Born in 1770, 250 years ago, Sarah Bellamy was one of the longest lived first fleeters by the time of her death in 1843. Owing to the dearth of records, hers and the lives of other women transported from England to arrive in Botany Bay in 1788 have been described as ‘unthinkable history’. Bellamy appears to be the antithesis of this HRC seminar series. She left no writing and we have no image of her except the description of her long red hair. Nevertheless, historians and historical demographers have used convict records and collective biography to write the lives of women like Bellamy. In this paper historian and General Editor of the Australian Dictionary of Biography (ADB) Melanie Nolan and historical demographer Rebecca Kippen show how we can use convict records not only to write an account Bellamy’s life but to place it in its social context. So much so, that Bellamy’s story is amongst the lives that will be added to the ADB, Australia’s largest and longest-running social sciences and humanities project, which is currently being revised to include lives previously ‘unthinkable’.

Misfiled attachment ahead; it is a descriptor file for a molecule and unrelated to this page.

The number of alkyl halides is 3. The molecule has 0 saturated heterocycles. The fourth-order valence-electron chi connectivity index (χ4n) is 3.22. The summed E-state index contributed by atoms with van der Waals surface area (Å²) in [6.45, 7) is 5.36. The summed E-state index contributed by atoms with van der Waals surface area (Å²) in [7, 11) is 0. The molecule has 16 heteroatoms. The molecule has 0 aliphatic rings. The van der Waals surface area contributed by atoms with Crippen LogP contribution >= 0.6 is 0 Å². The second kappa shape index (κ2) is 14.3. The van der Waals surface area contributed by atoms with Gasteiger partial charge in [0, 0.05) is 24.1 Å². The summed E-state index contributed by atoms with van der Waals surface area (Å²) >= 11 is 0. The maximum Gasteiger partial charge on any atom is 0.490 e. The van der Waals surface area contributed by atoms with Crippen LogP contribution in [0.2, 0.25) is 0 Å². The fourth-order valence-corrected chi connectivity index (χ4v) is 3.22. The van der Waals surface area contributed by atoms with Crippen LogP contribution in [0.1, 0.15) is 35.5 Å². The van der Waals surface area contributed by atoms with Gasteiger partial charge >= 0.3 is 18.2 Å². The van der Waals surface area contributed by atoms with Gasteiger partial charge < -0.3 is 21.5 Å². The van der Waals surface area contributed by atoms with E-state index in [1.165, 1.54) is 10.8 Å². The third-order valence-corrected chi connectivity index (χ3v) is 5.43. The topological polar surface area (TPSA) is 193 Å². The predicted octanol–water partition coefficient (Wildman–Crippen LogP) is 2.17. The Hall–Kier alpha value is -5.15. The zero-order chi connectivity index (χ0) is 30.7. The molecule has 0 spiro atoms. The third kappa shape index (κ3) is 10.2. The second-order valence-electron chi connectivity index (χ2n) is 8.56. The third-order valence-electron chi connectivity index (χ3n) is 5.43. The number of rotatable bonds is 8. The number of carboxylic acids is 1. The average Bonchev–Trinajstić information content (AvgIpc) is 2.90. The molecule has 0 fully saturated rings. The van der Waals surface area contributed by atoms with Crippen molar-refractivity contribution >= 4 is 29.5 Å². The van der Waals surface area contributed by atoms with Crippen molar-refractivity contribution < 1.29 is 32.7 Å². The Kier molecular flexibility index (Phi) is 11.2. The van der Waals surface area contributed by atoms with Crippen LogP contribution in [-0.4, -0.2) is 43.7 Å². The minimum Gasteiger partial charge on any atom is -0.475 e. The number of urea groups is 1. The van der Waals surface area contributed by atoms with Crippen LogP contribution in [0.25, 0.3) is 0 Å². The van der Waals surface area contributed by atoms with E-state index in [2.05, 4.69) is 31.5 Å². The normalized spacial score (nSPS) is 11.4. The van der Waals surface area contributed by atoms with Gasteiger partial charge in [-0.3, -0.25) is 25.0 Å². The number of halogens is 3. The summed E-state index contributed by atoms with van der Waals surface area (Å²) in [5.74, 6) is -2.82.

Melanie Nolan is Professor of History, Director of the National Centre of Biography and General Editor of the Australian Dictionary of Biography, ANU. She is a labour historian whose research interests include biography.
Rebecca Kippen is Associate Professor of Demography in the School of Rural Health, Monash University. Her research interests include longitudinal demographic studies of historical and contemporary Australian populations.
* The lecture is part of the Humanities Research Centre's series 'Works that Shaped the World: Born in 1770'.